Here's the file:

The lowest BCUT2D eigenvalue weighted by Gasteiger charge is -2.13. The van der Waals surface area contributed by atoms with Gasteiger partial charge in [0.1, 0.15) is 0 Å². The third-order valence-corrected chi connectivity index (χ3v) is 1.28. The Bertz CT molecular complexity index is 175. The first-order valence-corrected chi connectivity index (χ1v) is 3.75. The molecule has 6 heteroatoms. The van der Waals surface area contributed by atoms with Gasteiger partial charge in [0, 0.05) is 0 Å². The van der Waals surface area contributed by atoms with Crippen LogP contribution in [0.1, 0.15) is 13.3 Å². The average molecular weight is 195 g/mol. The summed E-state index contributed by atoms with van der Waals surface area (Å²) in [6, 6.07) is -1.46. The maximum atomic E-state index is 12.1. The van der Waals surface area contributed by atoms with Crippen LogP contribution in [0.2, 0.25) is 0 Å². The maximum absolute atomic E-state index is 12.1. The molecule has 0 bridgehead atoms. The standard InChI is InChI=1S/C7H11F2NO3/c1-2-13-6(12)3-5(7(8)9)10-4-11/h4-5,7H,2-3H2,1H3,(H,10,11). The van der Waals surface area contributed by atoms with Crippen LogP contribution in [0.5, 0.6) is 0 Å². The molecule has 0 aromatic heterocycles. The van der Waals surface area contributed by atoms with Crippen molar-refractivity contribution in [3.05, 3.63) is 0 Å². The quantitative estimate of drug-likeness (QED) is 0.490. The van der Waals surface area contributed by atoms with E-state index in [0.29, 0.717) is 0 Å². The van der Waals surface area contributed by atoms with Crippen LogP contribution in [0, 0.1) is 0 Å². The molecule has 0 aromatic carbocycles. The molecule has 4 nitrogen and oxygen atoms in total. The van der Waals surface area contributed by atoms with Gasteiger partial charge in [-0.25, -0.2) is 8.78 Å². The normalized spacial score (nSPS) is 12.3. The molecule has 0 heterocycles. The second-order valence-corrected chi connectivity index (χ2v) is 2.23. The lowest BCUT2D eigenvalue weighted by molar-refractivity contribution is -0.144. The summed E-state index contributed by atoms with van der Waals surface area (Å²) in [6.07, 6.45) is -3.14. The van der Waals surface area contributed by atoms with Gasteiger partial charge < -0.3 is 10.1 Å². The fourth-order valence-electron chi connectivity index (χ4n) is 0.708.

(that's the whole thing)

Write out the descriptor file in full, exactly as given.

The lowest BCUT2D eigenvalue weighted by Gasteiger charge is -2.13. The van der Waals surface area contributed by atoms with Gasteiger partial charge in [0.1, 0.15) is 0 Å². The third-order valence-corrected chi connectivity index (χ3v) is 1.28. The Bertz CT molecular complexity index is 175. The first-order valence-corrected chi connectivity index (χ1v) is 3.75. The molecule has 6 heteroatoms. The van der Waals surface area contributed by atoms with Gasteiger partial charge in [0, 0.05) is 0 Å². The van der Waals surface area contributed by atoms with Crippen LogP contribution in [0.1, 0.15) is 13.3 Å². The average molecular weight is 195 g/mol. The summed E-state index contributed by atoms with van der Waals surface area (Å²) in [6, 6.07) is -1.46. The maximum atomic E-state index is 12.1. The van der Waals surface area contributed by atoms with Crippen LogP contribution in [0.2, 0.25) is 0 Å². The maximum absolute atomic E-state index is 12.1. The molecule has 0 bridgehead atoms. The standard InChI is InChI=1S/C7H11F2NO3/c1-2-13-6(12)3-5(7(8)9)10-4-11/h4-5,7H,2-3H2,1H3,(H,10,11). The van der Waals surface area contributed by atoms with Crippen LogP contribution in [0.5, 0.6) is 0 Å². The molecule has 0 aromatic heterocycles. The van der Waals surface area contributed by atoms with Crippen molar-refractivity contribution in [3.05, 3.63) is 0 Å². The quantitative estimate of drug-likeness (QED) is 0.490. The van der Waals surface area contributed by atoms with E-state index in [0.29, 0.717) is 0 Å². The van der Waals surface area contributed by atoms with Crippen LogP contribution in [0, 0.1) is 0 Å². The molecule has 0 aromatic carbocycles. The molecule has 4 nitrogen and oxygen atoms in total. The van der Waals surface area contributed by atoms with Gasteiger partial charge in [-0.25, -0.2) is 8.78 Å². The normalized spacial score (nSPS) is 12.3. The molecule has 0 heterocycles. The second-order valence-corrected chi connectivity index (χ2v) is 2.23. The lowest BCUT2D eigenvalue weighted by molar-refractivity contribution is -0.144. The summed E-state index contributed by atoms with van der Waals surface area (Å²) in [6.07, 6.45) is -3.14. The van der Waals surface area contributed by atoms with Gasteiger partial charge < -0.3 is 10.1 Å². The fourth-order valence-electron chi connectivity index (χ4n) is 0.708.